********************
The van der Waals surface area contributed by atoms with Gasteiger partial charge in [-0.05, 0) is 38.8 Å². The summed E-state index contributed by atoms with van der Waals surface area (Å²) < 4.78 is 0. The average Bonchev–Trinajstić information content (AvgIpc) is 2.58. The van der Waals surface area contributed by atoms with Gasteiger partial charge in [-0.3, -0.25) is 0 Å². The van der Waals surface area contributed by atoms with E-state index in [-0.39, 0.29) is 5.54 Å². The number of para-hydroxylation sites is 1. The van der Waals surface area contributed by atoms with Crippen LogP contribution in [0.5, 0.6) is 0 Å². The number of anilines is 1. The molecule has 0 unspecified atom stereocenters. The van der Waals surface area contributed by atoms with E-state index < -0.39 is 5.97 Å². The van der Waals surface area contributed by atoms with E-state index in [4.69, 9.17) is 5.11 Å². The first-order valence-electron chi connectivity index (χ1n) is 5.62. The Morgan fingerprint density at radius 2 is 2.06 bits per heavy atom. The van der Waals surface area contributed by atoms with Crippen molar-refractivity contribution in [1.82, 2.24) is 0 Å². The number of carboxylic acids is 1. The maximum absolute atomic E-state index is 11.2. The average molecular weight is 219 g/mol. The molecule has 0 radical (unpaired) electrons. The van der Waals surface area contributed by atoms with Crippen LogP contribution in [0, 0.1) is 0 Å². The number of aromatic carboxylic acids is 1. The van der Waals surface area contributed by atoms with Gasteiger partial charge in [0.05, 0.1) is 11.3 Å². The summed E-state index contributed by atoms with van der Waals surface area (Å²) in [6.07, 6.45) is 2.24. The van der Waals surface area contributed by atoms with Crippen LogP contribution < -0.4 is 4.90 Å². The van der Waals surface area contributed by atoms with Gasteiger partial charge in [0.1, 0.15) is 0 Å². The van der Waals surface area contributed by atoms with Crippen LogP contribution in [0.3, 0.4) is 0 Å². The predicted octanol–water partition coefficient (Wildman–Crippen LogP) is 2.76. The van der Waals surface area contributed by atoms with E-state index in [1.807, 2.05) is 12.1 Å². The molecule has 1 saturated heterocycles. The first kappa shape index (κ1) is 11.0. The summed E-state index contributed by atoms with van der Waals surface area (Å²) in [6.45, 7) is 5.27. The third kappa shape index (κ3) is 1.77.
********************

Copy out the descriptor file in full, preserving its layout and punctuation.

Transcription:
The van der Waals surface area contributed by atoms with Gasteiger partial charge in [-0.05, 0) is 38.8 Å². The summed E-state index contributed by atoms with van der Waals surface area (Å²) < 4.78 is 0. The average Bonchev–Trinajstić information content (AvgIpc) is 2.58. The van der Waals surface area contributed by atoms with Gasteiger partial charge in [-0.3, -0.25) is 0 Å². The van der Waals surface area contributed by atoms with E-state index in [-0.39, 0.29) is 5.54 Å². The number of para-hydroxylation sites is 1. The van der Waals surface area contributed by atoms with Crippen LogP contribution in [0.5, 0.6) is 0 Å². The number of anilines is 1. The molecule has 0 unspecified atom stereocenters. The van der Waals surface area contributed by atoms with E-state index < -0.39 is 5.97 Å². The van der Waals surface area contributed by atoms with E-state index in [4.69, 9.17) is 5.11 Å². The first-order valence-electron chi connectivity index (χ1n) is 5.62. The Morgan fingerprint density at radius 2 is 2.06 bits per heavy atom. The van der Waals surface area contributed by atoms with Crippen molar-refractivity contribution in [1.82, 2.24) is 0 Å². The number of carboxylic acids is 1. The maximum absolute atomic E-state index is 11.2. The average molecular weight is 219 g/mol. The molecule has 0 radical (unpaired) electrons. The van der Waals surface area contributed by atoms with Crippen LogP contribution in [0, 0.1) is 0 Å². The number of aromatic carboxylic acids is 1. The van der Waals surface area contributed by atoms with Gasteiger partial charge in [0.05, 0.1) is 11.3 Å². The summed E-state index contributed by atoms with van der Waals surface area (Å²) in [6.07, 6.45) is 2.24. The van der Waals surface area contributed by atoms with Crippen LogP contribution < -0.4 is 4.90 Å². The van der Waals surface area contributed by atoms with Gasteiger partial charge in [0.1, 0.15) is 0 Å². The van der Waals surface area contributed by atoms with Crippen LogP contribution in [0.3, 0.4) is 0 Å². The predicted octanol–water partition coefficient (Wildman–Crippen LogP) is 2.76. The van der Waals surface area contributed by atoms with E-state index in [1.807, 2.05) is 12.1 Å². The molecule has 1 saturated heterocycles. The first kappa shape index (κ1) is 11.0. The summed E-state index contributed by atoms with van der Waals surface area (Å²) in [6.45, 7) is 5.27. The third kappa shape index (κ3) is 1.77.